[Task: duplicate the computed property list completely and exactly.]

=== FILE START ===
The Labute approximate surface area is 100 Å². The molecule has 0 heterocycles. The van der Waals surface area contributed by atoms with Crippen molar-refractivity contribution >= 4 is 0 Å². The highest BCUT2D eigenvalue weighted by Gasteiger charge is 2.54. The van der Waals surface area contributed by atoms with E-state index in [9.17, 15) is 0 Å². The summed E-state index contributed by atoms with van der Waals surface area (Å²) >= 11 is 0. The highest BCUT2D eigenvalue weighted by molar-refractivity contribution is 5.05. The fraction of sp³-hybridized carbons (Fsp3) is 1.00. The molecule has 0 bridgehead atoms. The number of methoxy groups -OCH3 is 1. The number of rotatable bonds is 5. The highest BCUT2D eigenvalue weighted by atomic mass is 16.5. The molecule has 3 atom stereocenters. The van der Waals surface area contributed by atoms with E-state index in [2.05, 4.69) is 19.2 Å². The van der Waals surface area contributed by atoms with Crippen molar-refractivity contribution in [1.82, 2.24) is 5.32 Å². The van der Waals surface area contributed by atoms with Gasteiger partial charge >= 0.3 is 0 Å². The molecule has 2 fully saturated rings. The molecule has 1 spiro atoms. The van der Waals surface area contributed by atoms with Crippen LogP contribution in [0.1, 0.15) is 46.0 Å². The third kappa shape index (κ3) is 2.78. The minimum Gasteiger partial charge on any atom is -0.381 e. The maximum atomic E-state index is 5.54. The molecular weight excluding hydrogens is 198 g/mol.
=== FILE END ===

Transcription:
The Labute approximate surface area is 100 Å². The molecule has 0 heterocycles. The van der Waals surface area contributed by atoms with Crippen molar-refractivity contribution >= 4 is 0 Å². The highest BCUT2D eigenvalue weighted by Gasteiger charge is 2.54. The van der Waals surface area contributed by atoms with E-state index in [9.17, 15) is 0 Å². The summed E-state index contributed by atoms with van der Waals surface area (Å²) >= 11 is 0. The highest BCUT2D eigenvalue weighted by molar-refractivity contribution is 5.05. The fraction of sp³-hybridized carbons (Fsp3) is 1.00. The molecule has 0 bridgehead atoms. The number of methoxy groups -OCH3 is 1. The number of rotatable bonds is 5. The highest BCUT2D eigenvalue weighted by atomic mass is 16.5. The molecule has 3 atom stereocenters. The van der Waals surface area contributed by atoms with E-state index in [2.05, 4.69) is 19.2 Å². The van der Waals surface area contributed by atoms with Crippen molar-refractivity contribution in [1.82, 2.24) is 5.32 Å². The van der Waals surface area contributed by atoms with Gasteiger partial charge >= 0.3 is 0 Å². The molecule has 2 fully saturated rings. The molecule has 1 spiro atoms. The van der Waals surface area contributed by atoms with Crippen LogP contribution in [0.1, 0.15) is 46.0 Å². The third kappa shape index (κ3) is 2.78. The minimum Gasteiger partial charge on any atom is -0.381 e. The maximum atomic E-state index is 5.54. The molecular weight excluding hydrogens is 198 g/mol.